a make-whole payment pursuant to
the plain terms of the loan agreement,
then the court would next determine
whether the make-whole payment
satisfies applicable state law standards.
For example, if New York law is the
choice of law under the relevant
loan agreement, a make-whole
payment would be valid and
recoverable when (i) actual damages
are difficult to determine and (ii) the
make-whole payment is not plainly
disproportionate to the possible loss. 26
If a lender does not present sufficient
evidence that a make-whole payment
is reasonable and/or proportionate to
the lender’s loss, then the payment
most likely will not pass muster under
non-bankruptcy law. For example,
in the case In re 400 Walnut Assocs.,
L.P., the court disallowed the make-whole payment claim because,
though the agreement contained an
express provision for the payment,
the lender offered no evidence of loss
to support its make-whole claim. 27
As discussed earlier, courts examine
the agreement language, determine the
enforceability of a make-whole payment
provision under non-bankruptcy law,
and allow or disallow a claim based
on the contract parties’ objective
expectations. Thus, if a loan agreement
does not specify that the lender is
entitled to a make-whole payment
or other desired relief under the facts
presented, the Bankruptcy Court likely
will not allow the lender’s claim.
When drafting a loan agreement or
an amendment to the agreement,
to support entitlement to make-whole payments, lenders should,
at a minimum, include language
in each loan agreement that
accounts for the following:
Default. The loan agreement
should provide that upon an event
of default, the lender is entitled to
(and the borrower is obligated to
pay) a make-whole payment.
Acceleration. The loan agreement
should be clear that in the event of
automatic or optional acceleration (all
circumstances of acceleration) the
lender is entitled to (and the borrower
is obligated to pay) a make-whole
payment. The agreement should
further provide that the payment is
immediately due and payable upon
automatic or optional acceleration and
that payment is not conditioned upon
actual payment of the accelerated debt.
Voluntary or Involuntary Prepayment.
The loan agreement should specify
that the lender is entitled to (and the
borrower is obligated to pay) a make-whole payment upon all circumstances
of voluntary or involuntary prepayment,
and the payment is due and payable
upon all circumstances of acceleration.
Prepayment Not Required. As noted,
the loan agreement should specify that
a make-whole payment is due and
payable upon any and all circumstances
of acceleration and/or occurrences of
events of default and should specifically
note that actual prepayment is not a
prerequisite to the lender’s entitlement
to the make-whole payment and
the borrower’s obligation to pay.
No-Call Provision or Prepayment
Prohibition. The loan agreement should
include a provision that provides for
the payment of a make-whole payment
should a court deem any no-call or
other prepayment prohibition provision
unenforceable, particularly in the event
of a bankruptcy filing by the borrower.
Savings Clause. The loan
agreement may include an all-encompassing savings clause that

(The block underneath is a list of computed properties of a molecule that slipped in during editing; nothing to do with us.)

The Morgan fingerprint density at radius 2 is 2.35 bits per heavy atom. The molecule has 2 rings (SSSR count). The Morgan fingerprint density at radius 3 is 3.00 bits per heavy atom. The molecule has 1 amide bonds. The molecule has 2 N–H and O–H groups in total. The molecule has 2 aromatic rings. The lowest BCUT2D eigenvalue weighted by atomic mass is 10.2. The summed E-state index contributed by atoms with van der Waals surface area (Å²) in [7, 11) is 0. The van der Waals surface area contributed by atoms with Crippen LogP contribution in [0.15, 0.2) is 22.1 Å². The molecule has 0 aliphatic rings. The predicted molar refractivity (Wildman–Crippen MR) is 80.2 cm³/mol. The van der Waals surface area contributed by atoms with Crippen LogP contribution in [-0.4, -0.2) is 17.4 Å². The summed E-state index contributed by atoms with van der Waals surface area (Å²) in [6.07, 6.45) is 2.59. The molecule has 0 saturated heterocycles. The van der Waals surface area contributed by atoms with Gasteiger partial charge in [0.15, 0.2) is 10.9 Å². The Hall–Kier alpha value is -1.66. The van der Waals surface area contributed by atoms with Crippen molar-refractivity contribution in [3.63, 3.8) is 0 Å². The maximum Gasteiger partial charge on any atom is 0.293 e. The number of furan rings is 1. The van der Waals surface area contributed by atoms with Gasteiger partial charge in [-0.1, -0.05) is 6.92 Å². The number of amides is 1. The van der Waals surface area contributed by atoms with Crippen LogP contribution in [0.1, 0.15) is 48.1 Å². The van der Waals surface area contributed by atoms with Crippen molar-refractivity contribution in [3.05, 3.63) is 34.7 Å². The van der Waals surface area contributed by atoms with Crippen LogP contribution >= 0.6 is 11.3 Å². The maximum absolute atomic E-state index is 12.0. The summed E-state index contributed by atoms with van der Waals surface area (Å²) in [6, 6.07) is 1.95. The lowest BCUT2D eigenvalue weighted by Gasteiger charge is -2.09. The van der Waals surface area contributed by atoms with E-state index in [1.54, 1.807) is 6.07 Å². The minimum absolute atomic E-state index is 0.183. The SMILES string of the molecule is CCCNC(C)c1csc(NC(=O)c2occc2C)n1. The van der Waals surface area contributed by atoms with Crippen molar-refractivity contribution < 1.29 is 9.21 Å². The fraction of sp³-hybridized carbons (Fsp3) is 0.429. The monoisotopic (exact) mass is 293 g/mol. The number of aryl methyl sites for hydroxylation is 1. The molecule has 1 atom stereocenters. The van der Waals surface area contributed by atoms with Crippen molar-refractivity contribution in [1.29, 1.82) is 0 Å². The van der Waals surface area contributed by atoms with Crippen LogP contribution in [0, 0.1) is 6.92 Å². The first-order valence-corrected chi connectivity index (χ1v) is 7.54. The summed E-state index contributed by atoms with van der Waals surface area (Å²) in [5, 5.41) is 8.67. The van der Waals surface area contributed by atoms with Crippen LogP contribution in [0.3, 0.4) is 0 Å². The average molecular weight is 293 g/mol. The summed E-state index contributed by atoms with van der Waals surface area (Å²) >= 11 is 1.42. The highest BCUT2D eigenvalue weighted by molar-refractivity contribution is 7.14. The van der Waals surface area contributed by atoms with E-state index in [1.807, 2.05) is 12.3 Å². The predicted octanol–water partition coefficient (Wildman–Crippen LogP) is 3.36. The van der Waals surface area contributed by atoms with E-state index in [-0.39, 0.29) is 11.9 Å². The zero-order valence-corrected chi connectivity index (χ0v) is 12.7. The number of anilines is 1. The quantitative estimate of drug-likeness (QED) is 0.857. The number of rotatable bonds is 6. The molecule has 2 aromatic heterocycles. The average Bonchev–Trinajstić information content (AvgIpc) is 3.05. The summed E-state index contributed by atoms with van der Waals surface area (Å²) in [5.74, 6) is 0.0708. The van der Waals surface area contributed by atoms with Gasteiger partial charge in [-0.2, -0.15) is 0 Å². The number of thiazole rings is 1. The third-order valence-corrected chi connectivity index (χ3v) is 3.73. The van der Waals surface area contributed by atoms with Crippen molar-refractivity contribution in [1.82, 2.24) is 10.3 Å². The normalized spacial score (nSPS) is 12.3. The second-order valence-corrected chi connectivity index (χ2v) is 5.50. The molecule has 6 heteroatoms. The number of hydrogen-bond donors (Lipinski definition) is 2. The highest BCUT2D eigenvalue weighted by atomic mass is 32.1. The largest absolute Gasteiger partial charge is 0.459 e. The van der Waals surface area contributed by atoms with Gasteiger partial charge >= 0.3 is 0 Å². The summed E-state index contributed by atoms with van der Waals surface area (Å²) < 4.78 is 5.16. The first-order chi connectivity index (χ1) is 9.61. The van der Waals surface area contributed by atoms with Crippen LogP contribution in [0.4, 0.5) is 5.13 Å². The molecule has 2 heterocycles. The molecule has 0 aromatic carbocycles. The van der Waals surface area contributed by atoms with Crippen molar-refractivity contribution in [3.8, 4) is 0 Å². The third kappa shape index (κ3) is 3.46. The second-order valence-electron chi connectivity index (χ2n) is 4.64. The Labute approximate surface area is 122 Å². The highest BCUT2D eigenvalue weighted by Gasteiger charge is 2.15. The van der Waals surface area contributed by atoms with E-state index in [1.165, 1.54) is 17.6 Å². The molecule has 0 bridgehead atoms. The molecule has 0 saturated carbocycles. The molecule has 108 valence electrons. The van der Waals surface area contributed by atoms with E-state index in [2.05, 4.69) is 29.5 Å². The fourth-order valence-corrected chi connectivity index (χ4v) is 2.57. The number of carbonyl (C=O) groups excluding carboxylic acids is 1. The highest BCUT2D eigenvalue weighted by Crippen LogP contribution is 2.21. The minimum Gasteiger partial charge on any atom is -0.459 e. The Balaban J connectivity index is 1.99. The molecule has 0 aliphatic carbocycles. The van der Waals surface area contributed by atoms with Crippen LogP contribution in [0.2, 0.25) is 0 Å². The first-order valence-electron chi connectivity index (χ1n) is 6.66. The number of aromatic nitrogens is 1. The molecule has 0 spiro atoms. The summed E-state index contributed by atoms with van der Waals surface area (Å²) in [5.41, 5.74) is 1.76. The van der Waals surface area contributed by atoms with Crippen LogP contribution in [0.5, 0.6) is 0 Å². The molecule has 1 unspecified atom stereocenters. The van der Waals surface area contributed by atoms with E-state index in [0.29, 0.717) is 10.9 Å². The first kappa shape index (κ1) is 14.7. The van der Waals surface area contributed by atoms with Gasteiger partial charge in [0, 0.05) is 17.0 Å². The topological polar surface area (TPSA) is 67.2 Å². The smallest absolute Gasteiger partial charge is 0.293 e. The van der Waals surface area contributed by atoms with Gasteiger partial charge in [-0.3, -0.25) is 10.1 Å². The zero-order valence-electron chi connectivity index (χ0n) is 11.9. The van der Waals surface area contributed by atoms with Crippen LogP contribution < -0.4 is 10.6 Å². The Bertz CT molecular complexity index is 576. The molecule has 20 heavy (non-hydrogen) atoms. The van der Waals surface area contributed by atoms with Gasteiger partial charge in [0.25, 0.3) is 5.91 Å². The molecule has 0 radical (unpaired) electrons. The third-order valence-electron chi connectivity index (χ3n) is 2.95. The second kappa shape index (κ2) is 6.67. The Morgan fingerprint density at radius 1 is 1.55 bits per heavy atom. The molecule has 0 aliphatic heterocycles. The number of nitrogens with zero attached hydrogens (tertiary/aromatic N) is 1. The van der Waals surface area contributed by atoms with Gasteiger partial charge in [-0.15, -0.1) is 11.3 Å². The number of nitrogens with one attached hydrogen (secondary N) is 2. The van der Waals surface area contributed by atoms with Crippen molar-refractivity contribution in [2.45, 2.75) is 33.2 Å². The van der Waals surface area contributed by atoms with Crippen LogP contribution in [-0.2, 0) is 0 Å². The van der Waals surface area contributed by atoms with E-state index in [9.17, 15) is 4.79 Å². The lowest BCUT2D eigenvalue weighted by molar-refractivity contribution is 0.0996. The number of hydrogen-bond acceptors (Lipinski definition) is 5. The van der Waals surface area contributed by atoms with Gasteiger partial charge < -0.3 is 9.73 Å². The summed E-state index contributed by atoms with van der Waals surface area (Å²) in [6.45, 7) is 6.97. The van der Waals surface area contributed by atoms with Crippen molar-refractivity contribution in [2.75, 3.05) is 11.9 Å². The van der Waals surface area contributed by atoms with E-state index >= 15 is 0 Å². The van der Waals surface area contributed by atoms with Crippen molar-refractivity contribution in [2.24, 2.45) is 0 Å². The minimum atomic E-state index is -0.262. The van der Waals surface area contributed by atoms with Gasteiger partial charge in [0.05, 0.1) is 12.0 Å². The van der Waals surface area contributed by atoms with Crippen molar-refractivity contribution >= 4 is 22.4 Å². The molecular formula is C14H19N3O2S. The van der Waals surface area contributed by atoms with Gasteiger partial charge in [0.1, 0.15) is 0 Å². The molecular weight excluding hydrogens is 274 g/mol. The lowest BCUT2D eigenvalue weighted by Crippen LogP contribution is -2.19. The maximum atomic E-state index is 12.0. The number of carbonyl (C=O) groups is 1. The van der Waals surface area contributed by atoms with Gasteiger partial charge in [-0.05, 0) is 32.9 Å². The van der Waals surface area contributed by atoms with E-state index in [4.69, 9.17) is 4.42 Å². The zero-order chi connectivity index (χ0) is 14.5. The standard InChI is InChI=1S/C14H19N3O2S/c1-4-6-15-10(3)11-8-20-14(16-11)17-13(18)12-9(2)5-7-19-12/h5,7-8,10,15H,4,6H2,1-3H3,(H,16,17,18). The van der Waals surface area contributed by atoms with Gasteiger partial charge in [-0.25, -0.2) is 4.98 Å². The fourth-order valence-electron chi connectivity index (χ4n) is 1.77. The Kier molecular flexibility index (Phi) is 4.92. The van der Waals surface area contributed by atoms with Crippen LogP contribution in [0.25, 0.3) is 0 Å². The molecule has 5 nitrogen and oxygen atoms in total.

provides that the lender is entitled
to a make-whole payment that
is due and immediately payable
under any and all circumstances of
acceleration, occurrence of an event
of default, and/or prepayment.
Inclusion in Bankruptcy Claim. The
loan agreement should also provide
that the lender may include the make-whole payment in any claim filed in
the bankruptcy of the borrower.
Calculation of Make-Whole Amount.
Because a make-whole payment
often will not be enforceable unless
it is reasonable and/or proportionate
to the lender’s possible loss, lenders
should develop a formula for calculating
payment amounts that will result in
reasonable, proportionate measures
of expectation damages. Lenders
also must be prepared to present
evidence in court of the reasonableness
of a make-whole payment.
It is imperative that lenders draft
make-whole payment provisions with
bankruptcy in mind. If a loan agreement
does not specify that a lender is entitled
to a make-whole payment or other
desired relief under the facts presented
and non-bankruptcy law standards are
not met, the Bankruptcy Court likely
will not allow the lender’s claim. The
practice pointers discussed in this
article should serve as useful guidelines
for practitioners when drafting make-whole payment provisions. J
1 See, e.g., In re Ridgewood Apartments
of DeKalb County Ltd., 174 B.R. 712, 720-
21 (Bankr. S.D. Ohio 1994) (“Among other
things, a prepayment premium insures the
lender against loss of his bargain if interest
rates decline.”) (quoting In re LHD Realty
Corp.,726 F.2d 327, 330 (7th Cir. 1984)).
2 See, e.g., In re LHD Realty Corp., 726
F.2d 327, 330-31 (7th Cir. 1984).
3 Capital Ventures Int’l v. Republic of Argentina,
552 F.3d 289, 296 (2d Cir. 2009).
4 See, e.g., Petroleum & Franchise Funding
LLC v. Dhaliwal, 688 F. Supp.2d 844, 850
(E.D. Wisc. 2013) (“[C]ourts typically enforce
prepayment fees regardless of acceleration,
when the prepayment provision anticipates
that such fee will be paid whether as a result of
election or acceleration.”) (citations omitted).
5 Bank of New York Mellon v. GC Merch.
Mart, L.L.C. (In re Denver Merch. Mart,
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